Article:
Let's not change the definition of local control

Bruce Lear: Instead of allowing elected school boards to make decisions for a school district, Iowa’s governor now defines local control as parents deciding what’s best for their own children.

I’ve said it before, but it’s worth repeating, especially since Governor Kim Reynolds has altered the definition of local control to justify signing a mask mandate ban for schools. There’s a reason “Community” is the middle name for almost every public school district in Iowa. 

Public schools are often a town’s largest employer as well as the community center. On Friday nights, the school’s fields or gyms can be the center of the universe for young athletes and their parents.

In fact, the relationship is symbiotic. The community helps the school thrive, and the school helps a community survive.

Too bad Reynolds distrusts Iowa communities so much she won’t allow local control over safety decisions fitting the community. Instead she is appealing a federal court decision that put the mask mandate ban on hold. 

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The GOP abandoned Iowa’s strong public education heritage

Ras Smith has represented part of Waterloo in the Iowa House since 2017 and is seeking the Democratic nomination for governor.

School is back in session across the state, but with soaring cases of the Delta variant of COVID-19 and school districts stripped of local control, our educators, students, and parents are suffering. Long before the pandemic, though, Governor Kim Reynolds and the Iowa GOP turned their backs on schools in Iowa.

Education is central to our heritage. Iowa’s state quarter reads “Foundation in Education.” When I had the opportunity to visit with former Senator Tom Harkin this spring, he reminded me that Iowa’s forbearers prioritized establishing a schoolhouse in every township, and they prioritized paying for it. That’s the Iowa I know and love.

Our schools are the backbones of our communities. But right now, there’s a major disconnect between politicians and our classrooms. From not empowering local school districts to make decisions about how to keep students safe during the pandemic, to propping up for-profit charter schools with no oversight, to banning curriculum, Governor Reynolds has led Iowa astray. And it hasn’t gone unnoticed.

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Republicans continue to attack Iowa public schools

Randy Richardson reviews the education bills Iowa lawmakers passed during the 2021 session. -promoted by Laura Belin

According to the Republican Party of Iowa’s website, Republicans believe “individuals, not the government, make the best decisions; all people are entitled to equal rights; and decisions are best made close to home.”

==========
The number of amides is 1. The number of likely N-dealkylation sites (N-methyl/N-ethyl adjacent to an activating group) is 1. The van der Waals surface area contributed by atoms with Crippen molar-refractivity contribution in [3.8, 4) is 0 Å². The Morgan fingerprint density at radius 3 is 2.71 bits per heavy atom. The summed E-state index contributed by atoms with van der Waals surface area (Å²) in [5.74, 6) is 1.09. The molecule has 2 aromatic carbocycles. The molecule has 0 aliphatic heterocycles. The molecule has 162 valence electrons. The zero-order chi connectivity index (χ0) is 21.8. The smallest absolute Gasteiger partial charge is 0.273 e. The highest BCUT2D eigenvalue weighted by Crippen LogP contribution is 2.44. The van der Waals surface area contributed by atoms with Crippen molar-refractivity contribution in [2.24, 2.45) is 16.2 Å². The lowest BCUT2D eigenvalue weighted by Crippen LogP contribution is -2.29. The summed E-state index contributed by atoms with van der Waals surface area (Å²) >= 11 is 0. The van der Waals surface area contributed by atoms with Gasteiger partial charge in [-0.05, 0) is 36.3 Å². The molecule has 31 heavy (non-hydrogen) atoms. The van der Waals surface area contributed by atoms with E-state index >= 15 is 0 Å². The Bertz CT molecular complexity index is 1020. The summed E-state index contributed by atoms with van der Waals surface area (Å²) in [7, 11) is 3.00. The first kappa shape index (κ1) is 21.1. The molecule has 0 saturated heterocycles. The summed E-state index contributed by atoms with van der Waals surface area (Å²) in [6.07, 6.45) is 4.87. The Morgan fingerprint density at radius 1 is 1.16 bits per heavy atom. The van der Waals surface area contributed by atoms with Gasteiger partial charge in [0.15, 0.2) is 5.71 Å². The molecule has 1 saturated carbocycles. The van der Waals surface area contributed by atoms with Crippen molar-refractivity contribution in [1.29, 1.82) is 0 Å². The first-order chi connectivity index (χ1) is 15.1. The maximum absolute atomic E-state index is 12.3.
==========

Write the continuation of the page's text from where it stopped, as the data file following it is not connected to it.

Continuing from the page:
While the party may espouse those beliefs, their actions on public education hardly exemplify those statements.

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It's as bad as the voucher bill

Bruce Lear identifies problems with a charter school bill Iowa House Republicans passed on March 24. -promoted by Laura Belin

When I was a teenager, my Mom told me, “Nothing good happens after midnight.” I didn’t believe it then, but I do now. It’s especially true when the majority party tries to sneak a bad bill through the Iowa House after midnight.

That’s exactly what happened when Republicans passed House File 813, an effort to promote charter schools, with no public hearing and little public notice. This bill would change how a charter school may be started in Iowa by keeping the provision in current law allowing application to a local school board, but expanding that application process so the “founding group” may bypass the local school board and go directly to the Iowa Department of Education.

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Iowa governor's proclamation creates confusion for schools

Randy Richardson: Governor Kim Reynolds’ latest proclamation appears to override all of the work done by school districts and strikes at the very heart of our long tradition of local control of school districts. -promoted by Laura Belin

Usually when an elected leader holds a press conference to offer additional guidance on a topic, everyone leaves with a deeper understanding of the issue. Unfortunately that wasn’t the case following Governor Kim Reynolds’ July 17 press conference on students returning to school amid the COVID-19 pandemic.

Instead, we got a new interpretation of a law that went into effect on July 1, which runs counter to much of the work schools have been doing.

Following the press conference, the governor released a proclamation that limits the ability of both public and private schools to offer remote learning and which loosens the current requirements on the qualifications for substitute teachers.

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Bill would allow more guns in Iowa's local government buildings, parks

Bridget Carberry Montgomery sounds the alarm about a bill Iowa Senate Republicans sent to the governor last week. Bleeding Heartland covered its provisions in detail after House Republicans approved the legislation in February. -promoted by Laura Belin

As a member of the Urbandale City Council, I have a responsibility to ensure the safety of residents, employees, and visitors to Urbandale. In that capacity, I implore Governor Kim Reynolds to veto House File 2502, because it interferes with our state’s long history of local control and makes our communities less safe.

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